Date: Apr 17 2020
The .358 Winchester was introduced in 1955, created by necking the .308 Winchester case to accept .358-inch bullets. It was originally introduced in the Model 70 Featherweight rifle, but was later offered in the Model 88 lever action. Other companies including Ruger, Savage, Thompson/Center and several foreign manufacturers have likewise offered rifles.
The .358 Winchester offers similar ballistics to the .348 Winchester, with early factory loads advertising 200- and 250-grain bullets at 2,530 and 2,250 fps, respectively, from 24-inch barrels. On large game, such as moose and Alaskan brown bear, its big bore caliber and bullet weight earned a reputation of reliability. Although it is an excellent choice for hunting deer (and elk) in the timber, its popularity among deer hunters has been limited.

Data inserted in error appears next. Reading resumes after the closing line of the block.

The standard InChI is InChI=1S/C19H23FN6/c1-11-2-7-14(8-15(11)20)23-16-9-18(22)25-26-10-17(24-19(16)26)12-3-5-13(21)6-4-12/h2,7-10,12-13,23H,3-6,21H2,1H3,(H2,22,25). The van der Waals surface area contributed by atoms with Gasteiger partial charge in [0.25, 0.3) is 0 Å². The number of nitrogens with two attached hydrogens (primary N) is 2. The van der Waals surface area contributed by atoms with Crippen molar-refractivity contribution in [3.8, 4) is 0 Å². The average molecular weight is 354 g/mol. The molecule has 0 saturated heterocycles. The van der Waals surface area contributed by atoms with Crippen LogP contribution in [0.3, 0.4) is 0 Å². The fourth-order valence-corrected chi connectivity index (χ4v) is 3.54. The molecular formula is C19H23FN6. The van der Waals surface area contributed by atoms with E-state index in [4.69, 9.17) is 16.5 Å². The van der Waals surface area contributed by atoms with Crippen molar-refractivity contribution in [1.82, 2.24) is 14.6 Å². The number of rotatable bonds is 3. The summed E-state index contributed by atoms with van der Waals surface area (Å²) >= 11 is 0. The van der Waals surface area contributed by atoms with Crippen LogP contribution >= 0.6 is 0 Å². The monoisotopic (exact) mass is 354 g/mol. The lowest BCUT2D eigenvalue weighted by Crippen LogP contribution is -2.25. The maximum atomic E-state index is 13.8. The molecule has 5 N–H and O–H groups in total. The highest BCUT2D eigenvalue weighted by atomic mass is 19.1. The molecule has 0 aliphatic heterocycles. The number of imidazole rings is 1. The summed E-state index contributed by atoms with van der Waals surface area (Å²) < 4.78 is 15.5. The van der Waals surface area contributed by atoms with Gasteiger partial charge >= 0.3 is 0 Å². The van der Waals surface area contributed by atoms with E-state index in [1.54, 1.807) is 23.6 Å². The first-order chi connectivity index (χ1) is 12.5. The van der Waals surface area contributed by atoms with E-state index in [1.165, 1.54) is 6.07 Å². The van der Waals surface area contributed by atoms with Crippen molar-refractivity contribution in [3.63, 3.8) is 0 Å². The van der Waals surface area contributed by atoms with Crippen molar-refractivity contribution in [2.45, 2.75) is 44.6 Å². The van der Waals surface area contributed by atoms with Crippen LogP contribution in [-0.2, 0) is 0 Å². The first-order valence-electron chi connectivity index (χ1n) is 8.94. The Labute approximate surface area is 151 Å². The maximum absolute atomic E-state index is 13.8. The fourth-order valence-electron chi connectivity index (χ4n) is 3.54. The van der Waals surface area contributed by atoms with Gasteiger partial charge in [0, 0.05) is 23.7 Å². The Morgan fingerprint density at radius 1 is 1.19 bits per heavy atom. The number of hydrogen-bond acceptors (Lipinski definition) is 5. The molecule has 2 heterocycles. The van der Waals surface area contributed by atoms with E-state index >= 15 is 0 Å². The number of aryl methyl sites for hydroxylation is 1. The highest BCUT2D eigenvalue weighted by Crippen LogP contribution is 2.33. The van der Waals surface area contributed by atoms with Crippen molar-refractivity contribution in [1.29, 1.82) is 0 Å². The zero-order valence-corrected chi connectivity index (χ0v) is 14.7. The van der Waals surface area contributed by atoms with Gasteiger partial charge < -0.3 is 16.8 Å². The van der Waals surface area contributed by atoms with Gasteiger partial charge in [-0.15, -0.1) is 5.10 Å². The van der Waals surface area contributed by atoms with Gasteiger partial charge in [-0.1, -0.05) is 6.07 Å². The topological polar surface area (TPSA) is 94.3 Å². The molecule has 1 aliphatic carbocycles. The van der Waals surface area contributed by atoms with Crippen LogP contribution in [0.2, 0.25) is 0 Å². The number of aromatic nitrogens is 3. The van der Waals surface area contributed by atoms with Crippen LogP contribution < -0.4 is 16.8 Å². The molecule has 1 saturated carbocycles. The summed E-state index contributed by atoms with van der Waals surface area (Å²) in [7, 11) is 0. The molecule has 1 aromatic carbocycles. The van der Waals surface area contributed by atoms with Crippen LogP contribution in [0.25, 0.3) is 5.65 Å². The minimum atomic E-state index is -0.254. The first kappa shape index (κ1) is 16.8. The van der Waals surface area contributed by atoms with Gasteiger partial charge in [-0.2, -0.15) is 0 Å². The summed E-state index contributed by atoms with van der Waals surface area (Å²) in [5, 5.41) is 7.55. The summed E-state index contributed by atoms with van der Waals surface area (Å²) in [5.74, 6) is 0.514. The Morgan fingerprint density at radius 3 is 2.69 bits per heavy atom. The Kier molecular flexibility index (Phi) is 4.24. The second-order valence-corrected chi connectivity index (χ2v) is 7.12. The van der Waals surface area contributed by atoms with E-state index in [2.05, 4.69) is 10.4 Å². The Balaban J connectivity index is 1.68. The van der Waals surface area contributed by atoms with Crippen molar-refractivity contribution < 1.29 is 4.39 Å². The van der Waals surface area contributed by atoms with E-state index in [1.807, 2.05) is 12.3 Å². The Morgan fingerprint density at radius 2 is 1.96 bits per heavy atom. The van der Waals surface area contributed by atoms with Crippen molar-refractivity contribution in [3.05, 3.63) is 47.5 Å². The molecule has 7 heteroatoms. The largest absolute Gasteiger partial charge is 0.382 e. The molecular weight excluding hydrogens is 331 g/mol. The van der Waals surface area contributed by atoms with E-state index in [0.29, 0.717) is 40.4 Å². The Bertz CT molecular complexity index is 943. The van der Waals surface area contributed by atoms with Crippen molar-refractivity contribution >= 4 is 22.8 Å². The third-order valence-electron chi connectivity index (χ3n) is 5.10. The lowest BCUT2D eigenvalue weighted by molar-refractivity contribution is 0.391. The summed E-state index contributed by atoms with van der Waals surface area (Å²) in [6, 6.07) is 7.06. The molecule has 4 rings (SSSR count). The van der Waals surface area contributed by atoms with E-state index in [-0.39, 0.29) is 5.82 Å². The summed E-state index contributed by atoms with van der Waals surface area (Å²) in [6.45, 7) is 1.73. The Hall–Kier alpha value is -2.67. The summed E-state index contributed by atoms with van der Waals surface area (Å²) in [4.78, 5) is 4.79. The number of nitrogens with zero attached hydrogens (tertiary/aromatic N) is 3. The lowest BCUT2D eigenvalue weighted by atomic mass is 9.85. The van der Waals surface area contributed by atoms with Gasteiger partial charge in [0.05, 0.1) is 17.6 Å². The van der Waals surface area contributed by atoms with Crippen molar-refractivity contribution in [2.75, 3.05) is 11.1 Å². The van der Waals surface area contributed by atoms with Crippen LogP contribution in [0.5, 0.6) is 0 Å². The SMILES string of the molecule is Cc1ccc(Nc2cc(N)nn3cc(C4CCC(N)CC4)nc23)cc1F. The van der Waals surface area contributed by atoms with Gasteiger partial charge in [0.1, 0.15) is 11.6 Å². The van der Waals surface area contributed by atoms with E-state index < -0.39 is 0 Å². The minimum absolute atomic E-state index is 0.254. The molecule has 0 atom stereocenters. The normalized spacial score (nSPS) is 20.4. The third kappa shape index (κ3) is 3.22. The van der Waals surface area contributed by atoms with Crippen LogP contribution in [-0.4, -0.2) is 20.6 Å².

While the .358 is not commonly thought of for its accuracy, it often produced five-shot strings with unusually low extreme spreads, and many groups measured under an inch from the Browning lever action rifle used here.
The BLR test rifle was fitted with a 20-inch barrel, and Winchester factory load ballistics fell approximately 100 fps short of their advertised velocities. Using the 200-grain Hornady SP bullet, Hodgdon H-4198, H-4895, IMR-4320, Winchester 748 and Accurate 2520 either duplicated or exceeded factory load velocities. Switching to the 250-grain Hornady SP-RP bullet, IMR-3031, Alliant Reloder 15, Accurate 2520, Hodgdon H-4895 and Winchester 748 likewise duplicated or exceeded Winchester factory load velocities.